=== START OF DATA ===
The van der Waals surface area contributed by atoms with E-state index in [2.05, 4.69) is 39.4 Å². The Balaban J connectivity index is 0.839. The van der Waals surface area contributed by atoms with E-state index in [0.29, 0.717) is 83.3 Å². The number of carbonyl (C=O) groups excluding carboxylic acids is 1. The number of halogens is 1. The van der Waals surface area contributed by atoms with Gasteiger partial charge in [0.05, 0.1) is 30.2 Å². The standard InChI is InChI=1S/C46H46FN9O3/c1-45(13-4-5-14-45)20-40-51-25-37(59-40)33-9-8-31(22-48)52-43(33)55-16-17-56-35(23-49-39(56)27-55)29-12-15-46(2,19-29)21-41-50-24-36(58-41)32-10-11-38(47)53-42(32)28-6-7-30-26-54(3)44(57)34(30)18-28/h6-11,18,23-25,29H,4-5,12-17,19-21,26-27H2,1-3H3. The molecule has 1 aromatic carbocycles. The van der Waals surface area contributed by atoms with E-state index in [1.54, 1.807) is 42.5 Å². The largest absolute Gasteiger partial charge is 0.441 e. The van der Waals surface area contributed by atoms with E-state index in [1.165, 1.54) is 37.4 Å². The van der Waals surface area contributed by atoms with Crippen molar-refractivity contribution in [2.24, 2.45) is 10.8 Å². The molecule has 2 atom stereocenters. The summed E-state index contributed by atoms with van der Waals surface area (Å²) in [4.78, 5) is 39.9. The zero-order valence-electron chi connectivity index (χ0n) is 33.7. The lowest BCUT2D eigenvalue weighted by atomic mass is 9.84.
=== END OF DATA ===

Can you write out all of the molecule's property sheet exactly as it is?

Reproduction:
The van der Waals surface area contributed by atoms with E-state index in [2.05, 4.69) is 39.4 Å². The Balaban J connectivity index is 0.839. The van der Waals surface area contributed by atoms with E-state index in [0.29, 0.717) is 83.3 Å². The number of carbonyl (C=O) groups excluding carboxylic acids is 1. The number of halogens is 1. The van der Waals surface area contributed by atoms with Gasteiger partial charge in [0.05, 0.1) is 30.2 Å². The standard InChI is InChI=1S/C46H46FN9O3/c1-45(13-4-5-14-45)20-40-51-25-37(59-40)33-9-8-31(22-48)52-43(33)55-16-17-56-35(23-49-39(56)27-55)29-12-15-46(2,19-29)21-41-50-24-36(58-41)32-10-11-38(47)53-42(32)28-6-7-30-26-54(3)44(57)34(30)18-28/h6-11,18,23-25,29H,4-5,12-17,19-21,26-27H2,1-3H3. The molecule has 1 aromatic carbocycles. The van der Waals surface area contributed by atoms with E-state index in [1.54, 1.807) is 42.5 Å². The largest absolute Gasteiger partial charge is 0.441 e. The van der Waals surface area contributed by atoms with E-state index in [1.165, 1.54) is 37.4 Å². The van der Waals surface area contributed by atoms with Crippen molar-refractivity contribution in [2.24, 2.45) is 10.8 Å². The molecule has 2 atom stereocenters. The summed E-state index contributed by atoms with van der Waals surface area (Å²) in [4.78, 5) is 39.9. The zero-order valence-electron chi connectivity index (χ0n) is 33.7. The lowest BCUT2D eigenvalue weighted by atomic mass is 9.84.